Seattle pet parents: We’re surrounded by such great beauty here in the Northwest that it can be easy to forget how great we dog lovers have it here—especially with the great outdoors. But what about dog-friendly hikes we can enjoy together on a chilly, beautiful day?
From the Olympics to the Cascades, we’re provided with countless choices for outdoor fun with our dogs. I’ve put together four winter hiking adventures for you to experience together.
First though, please note that each of the hikes listed below requires dogs to be on their leash—and for good reason: safety, trail etiquette, and protecting wildlife and vegetation. As always, it’s a requirement to scoop your dog’s poop on the trail (and best if they’re biodegradable poop bags). For more about what to consider before you go, check out our guide on hiking with dogs.
The best winter dog friendly hikes near Seattle
Middle Fork Snoqualmie River: Upstream
- Up to 6 miles round-trip
200’ to 1100’ elevation gain
Just outside of North Bend near Snoqualmie Pass, you’ll find this less-visited trail. The path will weave you into the forest, along the river, and if you and Fido are lucky, you might see some fish, too.
There’s been a report of several potholes on the way in, so keep an eye out.
Driving directions: From Seattle, drive east on I-90 to exit 34 (Edgewick Road). Turn left (north) onto 468th Street and follow it to the junction with the Middle Fork Snoqualmie Road (Forest Road 56). Turn right and continue up the Middle Fork Snoqualmie Road for 11.8 miles to the Middle Fork trailhead parking area on the right. Cross the river on the impressively large metal and wood footbridge.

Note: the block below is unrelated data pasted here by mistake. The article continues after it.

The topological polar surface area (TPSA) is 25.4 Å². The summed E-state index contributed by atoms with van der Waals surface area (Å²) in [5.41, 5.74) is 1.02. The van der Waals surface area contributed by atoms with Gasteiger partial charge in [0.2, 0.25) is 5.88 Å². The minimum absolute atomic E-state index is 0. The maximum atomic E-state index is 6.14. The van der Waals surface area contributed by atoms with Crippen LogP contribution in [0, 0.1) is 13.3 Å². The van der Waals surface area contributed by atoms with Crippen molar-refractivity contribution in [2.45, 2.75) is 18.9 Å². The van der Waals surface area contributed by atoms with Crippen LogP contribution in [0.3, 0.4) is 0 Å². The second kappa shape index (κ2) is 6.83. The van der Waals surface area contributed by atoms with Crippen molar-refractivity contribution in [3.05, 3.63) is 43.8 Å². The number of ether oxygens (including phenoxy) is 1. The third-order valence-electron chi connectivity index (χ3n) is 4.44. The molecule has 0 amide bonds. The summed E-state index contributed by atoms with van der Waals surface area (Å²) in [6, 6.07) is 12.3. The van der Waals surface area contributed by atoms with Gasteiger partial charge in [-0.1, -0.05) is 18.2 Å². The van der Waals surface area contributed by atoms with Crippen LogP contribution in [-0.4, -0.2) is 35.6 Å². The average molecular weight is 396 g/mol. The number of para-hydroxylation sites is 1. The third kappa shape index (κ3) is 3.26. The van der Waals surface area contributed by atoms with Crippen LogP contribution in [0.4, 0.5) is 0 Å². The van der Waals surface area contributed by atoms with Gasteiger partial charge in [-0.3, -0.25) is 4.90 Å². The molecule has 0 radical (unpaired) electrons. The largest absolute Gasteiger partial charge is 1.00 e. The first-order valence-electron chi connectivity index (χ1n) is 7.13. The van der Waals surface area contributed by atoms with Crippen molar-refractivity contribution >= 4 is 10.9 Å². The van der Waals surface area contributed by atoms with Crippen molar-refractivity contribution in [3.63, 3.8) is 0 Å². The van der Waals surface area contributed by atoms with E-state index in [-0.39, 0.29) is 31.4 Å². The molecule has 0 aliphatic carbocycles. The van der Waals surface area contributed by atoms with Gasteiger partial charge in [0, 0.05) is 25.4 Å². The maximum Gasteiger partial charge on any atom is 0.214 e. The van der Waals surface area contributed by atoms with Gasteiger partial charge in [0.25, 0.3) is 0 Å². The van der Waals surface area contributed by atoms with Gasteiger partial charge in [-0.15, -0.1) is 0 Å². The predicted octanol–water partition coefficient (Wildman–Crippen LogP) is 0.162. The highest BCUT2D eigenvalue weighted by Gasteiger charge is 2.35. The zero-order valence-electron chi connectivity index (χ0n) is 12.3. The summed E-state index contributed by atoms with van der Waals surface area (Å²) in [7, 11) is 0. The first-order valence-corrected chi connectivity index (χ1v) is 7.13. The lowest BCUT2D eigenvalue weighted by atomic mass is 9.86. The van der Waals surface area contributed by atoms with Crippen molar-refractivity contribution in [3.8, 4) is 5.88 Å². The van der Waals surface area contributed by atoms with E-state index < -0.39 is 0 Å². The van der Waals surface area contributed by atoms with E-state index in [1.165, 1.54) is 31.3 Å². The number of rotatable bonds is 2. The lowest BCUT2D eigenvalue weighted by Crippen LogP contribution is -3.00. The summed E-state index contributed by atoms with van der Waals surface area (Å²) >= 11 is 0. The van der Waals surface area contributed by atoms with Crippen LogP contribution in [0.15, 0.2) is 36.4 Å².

Learn more at PNW Hikes.
- 11 miles of trails
- 200’ to 650’ elevation gain
Lord Hill Regional Park is nestled between Snohomish and Monroe on over 1400 acres of nature preserve. This year-round park has multiple hiking options for you to choose from including the edges of the Snoqualmie River.
From high points inside the park, you can catch views of the Cascades and Olympics—check out Devil’s Butte Lookout or the ridge of the Pipeline Trail. Be sure to download the park map on Snohomish County’s website below.
Driving directions: From the city of Snohomish, exit State Route 9 onto 2nd Street. Proceed east for 1 mile. Then turn right onto Lincoln Avenue, which becomes the Old Snohomish-Monroe Highway. After 2.7 miles, turn right (south) onto 127th Avenue SE and proceed for about 1.6 miles to the park entrance and trailhead (elev. 525 ft). Privy available.
Deception Pass State Park—Headlands, Rosario Head, Lighthouse Point
- 5 miles roundtrip
- 350’ elevation gain
One of WTA’s hikes of the week, this spot takes you up north near Anacortes with your dog at your side.
Driving directions: From I-5 in Mount Vernon, take exit 230 for Hwy 20, signed Burlington/Anacortes. If you’re northbound, stay in the left lane and turn left onto Hwy 20 west. Continue on Hwy 20 for 11.4 miles, then turn left at the intersection with spur 20 to Anacortes; your turn will be signed Whidbey Island/Deception Pass. In 5 miles, turn right onto Rosario Road, at the south end of Pass Lake. Take an immediate left onto Bowman Bay Road and follow it downhill to the park. This is part of Deception Pass State Park, so there are plenty of facilities, including parking, water, restrooms, a picnic area and campground.
Learn more on the WTA Hiking Guide
Discovery Park Loop Trail
- 2.8 miles roundtrip
- 200’ elevation gain
With over 11 miles of trails right within Seattle city limits, Discovery Park has a lot to explore. The Loop Trail is a great way to start off and see a whole bunch of incredible Northwest scenery.
Driving directions: From downtown Seattle, go west on Denny Way. Bear right on to Elliott Ave. Elliott becomes 15th Avenue W. Follow 15th to the Dravus Street exit. At stoplight take a left onto Dravus. Take a right onto 20th Avenue W. 20th will become Gilman Ave W at 4 way stop. Gilman Ave W then becomes W Government Way. Follow W Government Way until you come to the East entrance of the Park (about 1/2 mile). W Government Way becomes Discovery Park Blvd inside the Park.
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